Novel Editing: One Sheets Pt. 3

One Sheet Easy

In the midst of editing my novel and preparing for the ACFW writer’s conference, I delved into writing One Sheets for two of the books in my Midwest trilogy.

One piece of paper with author blurb and information, back cover blurb, captivating photo . . . easy, shmeasy, right?

Ah, ha-ha, yeaaaah. No.

Any writer knows that One Sheets are not very easy to write. And I add: not easy to write on your own.

As writers, we work solo until our masterpiece is completed. But then the solo work ends, and we recruit happy beta readers or critical family members to offer their viability on the book matter.

But a One Sheet — now, this is where we can’t do it on our own. Bryan Cohen in his book How to Write a Sizzling Synopsis (which is, by the way, .99 today on Amazon!) hits it home when Bryan says that authors hate writing book cover blurbs, because after they’ve spent countless hours thinking and crafting their novel, a blurb shouldn’t take over eight hours to write.

Alas, it does. I didn’t think it would be too hard, either. Buuut, I slogged through six drafts of my first novel’s One Sheet before I turned to my very honest sister (who will only read a book if the cover blurb is compelling), and said, “Hey, Amanda, will you please read this and tell me if it’s good?”

Five minutes later: “No.”

Ugh. I’d spent hours on it! “Okay, what’s missing?”

“Intrigue. Make me read it.”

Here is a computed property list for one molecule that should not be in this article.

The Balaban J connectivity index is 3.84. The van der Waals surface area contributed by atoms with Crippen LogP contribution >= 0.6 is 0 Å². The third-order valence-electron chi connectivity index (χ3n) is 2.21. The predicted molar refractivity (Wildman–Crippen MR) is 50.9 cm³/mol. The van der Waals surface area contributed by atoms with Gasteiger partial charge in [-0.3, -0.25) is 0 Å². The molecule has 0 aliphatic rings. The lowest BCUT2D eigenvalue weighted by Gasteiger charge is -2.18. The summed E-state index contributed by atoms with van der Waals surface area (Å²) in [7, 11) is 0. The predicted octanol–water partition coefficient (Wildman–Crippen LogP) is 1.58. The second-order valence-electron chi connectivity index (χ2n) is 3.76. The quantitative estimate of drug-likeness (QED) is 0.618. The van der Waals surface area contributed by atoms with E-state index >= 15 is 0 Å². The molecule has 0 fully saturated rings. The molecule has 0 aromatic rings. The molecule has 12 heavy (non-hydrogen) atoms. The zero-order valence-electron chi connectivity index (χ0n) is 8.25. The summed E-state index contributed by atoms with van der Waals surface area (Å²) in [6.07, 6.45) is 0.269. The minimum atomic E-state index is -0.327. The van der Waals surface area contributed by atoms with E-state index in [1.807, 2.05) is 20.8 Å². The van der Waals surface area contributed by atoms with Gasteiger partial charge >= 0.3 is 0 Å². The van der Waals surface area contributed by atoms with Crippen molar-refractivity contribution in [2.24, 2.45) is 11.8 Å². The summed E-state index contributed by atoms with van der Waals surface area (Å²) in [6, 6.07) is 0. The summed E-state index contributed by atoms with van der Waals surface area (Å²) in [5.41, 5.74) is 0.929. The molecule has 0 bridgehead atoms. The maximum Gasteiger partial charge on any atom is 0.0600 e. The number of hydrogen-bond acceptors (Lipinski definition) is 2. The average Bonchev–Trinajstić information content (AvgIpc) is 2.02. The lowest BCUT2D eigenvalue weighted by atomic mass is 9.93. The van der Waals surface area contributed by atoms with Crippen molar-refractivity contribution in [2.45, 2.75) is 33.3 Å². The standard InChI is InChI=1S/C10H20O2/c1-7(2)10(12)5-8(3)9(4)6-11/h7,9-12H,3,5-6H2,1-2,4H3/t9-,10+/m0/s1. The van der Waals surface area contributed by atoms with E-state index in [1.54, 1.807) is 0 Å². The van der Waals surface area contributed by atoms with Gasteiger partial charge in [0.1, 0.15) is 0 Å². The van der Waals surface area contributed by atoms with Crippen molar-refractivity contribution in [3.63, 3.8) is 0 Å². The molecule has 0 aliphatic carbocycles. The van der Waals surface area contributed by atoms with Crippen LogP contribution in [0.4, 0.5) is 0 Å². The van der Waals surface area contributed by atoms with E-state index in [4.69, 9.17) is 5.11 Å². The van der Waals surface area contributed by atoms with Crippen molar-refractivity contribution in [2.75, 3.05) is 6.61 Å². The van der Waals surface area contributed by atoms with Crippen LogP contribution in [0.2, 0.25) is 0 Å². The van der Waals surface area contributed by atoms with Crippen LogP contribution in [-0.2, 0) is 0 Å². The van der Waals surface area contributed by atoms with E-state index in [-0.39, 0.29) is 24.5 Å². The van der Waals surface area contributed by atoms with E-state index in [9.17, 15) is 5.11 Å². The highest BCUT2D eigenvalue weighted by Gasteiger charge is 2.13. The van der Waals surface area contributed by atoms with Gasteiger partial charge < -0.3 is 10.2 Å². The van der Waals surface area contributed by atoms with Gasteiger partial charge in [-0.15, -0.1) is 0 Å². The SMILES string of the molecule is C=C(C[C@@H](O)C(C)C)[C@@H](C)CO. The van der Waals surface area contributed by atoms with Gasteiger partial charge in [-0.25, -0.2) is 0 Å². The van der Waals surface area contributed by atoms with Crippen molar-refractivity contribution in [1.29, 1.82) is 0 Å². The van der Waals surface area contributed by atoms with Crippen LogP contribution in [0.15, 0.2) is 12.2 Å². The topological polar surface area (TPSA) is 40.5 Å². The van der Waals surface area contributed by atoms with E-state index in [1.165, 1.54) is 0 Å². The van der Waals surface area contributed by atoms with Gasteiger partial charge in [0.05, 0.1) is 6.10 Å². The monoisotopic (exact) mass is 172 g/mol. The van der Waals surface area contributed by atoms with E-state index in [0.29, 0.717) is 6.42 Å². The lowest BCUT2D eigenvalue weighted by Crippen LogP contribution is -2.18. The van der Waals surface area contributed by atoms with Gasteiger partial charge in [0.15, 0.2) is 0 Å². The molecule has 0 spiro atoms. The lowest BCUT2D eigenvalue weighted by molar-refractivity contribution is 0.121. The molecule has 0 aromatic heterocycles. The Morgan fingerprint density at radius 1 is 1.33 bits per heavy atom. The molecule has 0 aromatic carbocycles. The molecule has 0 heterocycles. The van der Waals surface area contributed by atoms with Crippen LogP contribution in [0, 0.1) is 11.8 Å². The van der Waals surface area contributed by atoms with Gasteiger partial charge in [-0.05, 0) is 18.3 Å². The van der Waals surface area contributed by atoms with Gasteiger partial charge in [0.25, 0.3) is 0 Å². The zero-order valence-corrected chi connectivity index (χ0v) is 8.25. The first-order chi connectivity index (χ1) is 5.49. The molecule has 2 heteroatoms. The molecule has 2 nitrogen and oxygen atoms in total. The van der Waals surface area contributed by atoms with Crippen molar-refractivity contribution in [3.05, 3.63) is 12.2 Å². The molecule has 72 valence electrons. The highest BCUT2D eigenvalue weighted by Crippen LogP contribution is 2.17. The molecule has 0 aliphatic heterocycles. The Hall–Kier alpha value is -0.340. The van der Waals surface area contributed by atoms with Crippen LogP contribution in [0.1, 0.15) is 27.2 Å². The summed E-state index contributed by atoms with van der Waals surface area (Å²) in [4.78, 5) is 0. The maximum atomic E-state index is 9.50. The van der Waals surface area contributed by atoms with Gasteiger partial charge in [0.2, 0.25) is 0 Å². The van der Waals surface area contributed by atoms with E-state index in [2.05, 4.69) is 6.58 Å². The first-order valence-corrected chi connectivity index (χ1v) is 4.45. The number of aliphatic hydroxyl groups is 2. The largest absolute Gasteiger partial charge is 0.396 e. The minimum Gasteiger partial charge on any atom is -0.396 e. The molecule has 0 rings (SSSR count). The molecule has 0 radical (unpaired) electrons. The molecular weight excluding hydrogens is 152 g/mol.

I tilted my head, my thoughts turning over and over. “Okay…”

I sat down at my computer and clacked away for about twenty minutes. The adrenaline of trying to please her, to get her to say, “Yes, I want to read this!” spurred me to think very fast.

When the blurb was done, crafted with vivid verbs, imagery, and what I hoped was intrigue, I sat back, very satisfied. But I shouldn’t be the one to be satisfied.

I had to satisfy and sweep the reader into opening the book.

“Okay, Manda, what do you think?”

With interest, she scanned over it. And an eager expression cross her face. “I like it, and I want to read it.”

“Why?” (Always a good question for a writer to ask.)

She smiled. “Because it has the best friend’s brother in there, and I want to know why he’s there.”

Grinning, I knew I had nailed it for at least one reader.

So, the teachable moment? >>> Involved your hard-to-please readers when writing One Sheets! If your back cover blurb sweeps them off their feet, then good chances are, you’ve nailed it!

And you might not even have to spend 10 hours working on it.

>>> I’d like to know — what is your process for One Sheets?  Let me know in the comments! <<<


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